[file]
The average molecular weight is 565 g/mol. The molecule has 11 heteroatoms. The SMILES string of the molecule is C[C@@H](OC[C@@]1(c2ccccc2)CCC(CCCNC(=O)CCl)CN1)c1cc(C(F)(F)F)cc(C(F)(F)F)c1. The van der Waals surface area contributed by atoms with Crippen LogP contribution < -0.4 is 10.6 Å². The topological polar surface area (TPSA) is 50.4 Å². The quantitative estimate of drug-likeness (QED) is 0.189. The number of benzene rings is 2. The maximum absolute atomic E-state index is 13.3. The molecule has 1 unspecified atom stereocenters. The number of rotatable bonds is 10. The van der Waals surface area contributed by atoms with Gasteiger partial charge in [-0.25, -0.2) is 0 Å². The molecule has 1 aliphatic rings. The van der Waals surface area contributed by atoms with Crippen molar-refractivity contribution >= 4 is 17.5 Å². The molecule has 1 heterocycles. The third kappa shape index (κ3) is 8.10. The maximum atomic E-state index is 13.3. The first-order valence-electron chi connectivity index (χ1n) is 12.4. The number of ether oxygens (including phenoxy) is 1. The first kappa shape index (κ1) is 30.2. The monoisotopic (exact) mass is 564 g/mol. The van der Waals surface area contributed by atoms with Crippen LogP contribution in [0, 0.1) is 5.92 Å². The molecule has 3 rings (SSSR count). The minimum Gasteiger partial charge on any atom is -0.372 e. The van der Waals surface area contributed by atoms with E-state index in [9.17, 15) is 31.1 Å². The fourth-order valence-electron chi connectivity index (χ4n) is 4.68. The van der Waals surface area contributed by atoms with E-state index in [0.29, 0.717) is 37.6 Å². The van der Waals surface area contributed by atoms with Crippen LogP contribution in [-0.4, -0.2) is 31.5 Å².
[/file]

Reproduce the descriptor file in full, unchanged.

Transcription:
The average molecular weight is 565 g/mol. The molecule has 11 heteroatoms. The SMILES string of the molecule is C[C@@H](OC[C@@]1(c2ccccc2)CCC(CCCNC(=O)CCl)CN1)c1cc(C(F)(F)F)cc(C(F)(F)F)c1. The van der Waals surface area contributed by atoms with Crippen LogP contribution < -0.4 is 10.6 Å². The topological polar surface area (TPSA) is 50.4 Å². The quantitative estimate of drug-likeness (QED) is 0.189. The number of benzene rings is 2. The maximum absolute atomic E-state index is 13.3. The molecule has 1 unspecified atom stereocenters. The number of rotatable bonds is 10. The van der Waals surface area contributed by atoms with Gasteiger partial charge in [-0.25, -0.2) is 0 Å². The molecule has 1 aliphatic rings. The van der Waals surface area contributed by atoms with Crippen molar-refractivity contribution >= 4 is 17.5 Å². The molecule has 1 heterocycles. The third kappa shape index (κ3) is 8.10. The maximum atomic E-state index is 13.3. The first-order valence-electron chi connectivity index (χ1n) is 12.4. The number of ether oxygens (including phenoxy) is 1. The first kappa shape index (κ1) is 30.2. The monoisotopic (exact) mass is 564 g/mol. The van der Waals surface area contributed by atoms with Crippen LogP contribution in [0, 0.1) is 5.92 Å². The molecule has 3 rings (SSSR count). The minimum Gasteiger partial charge on any atom is -0.372 e. The van der Waals surface area contributed by atoms with E-state index in [9.17, 15) is 31.1 Å². The fourth-order valence-electron chi connectivity index (χ4n) is 4.68. The van der Waals surface area contributed by atoms with E-state index in [0.29, 0.717) is 37.6 Å². The van der Waals surface area contributed by atoms with Crippen LogP contribution in [-0.4, -0.2) is 31.5 Å².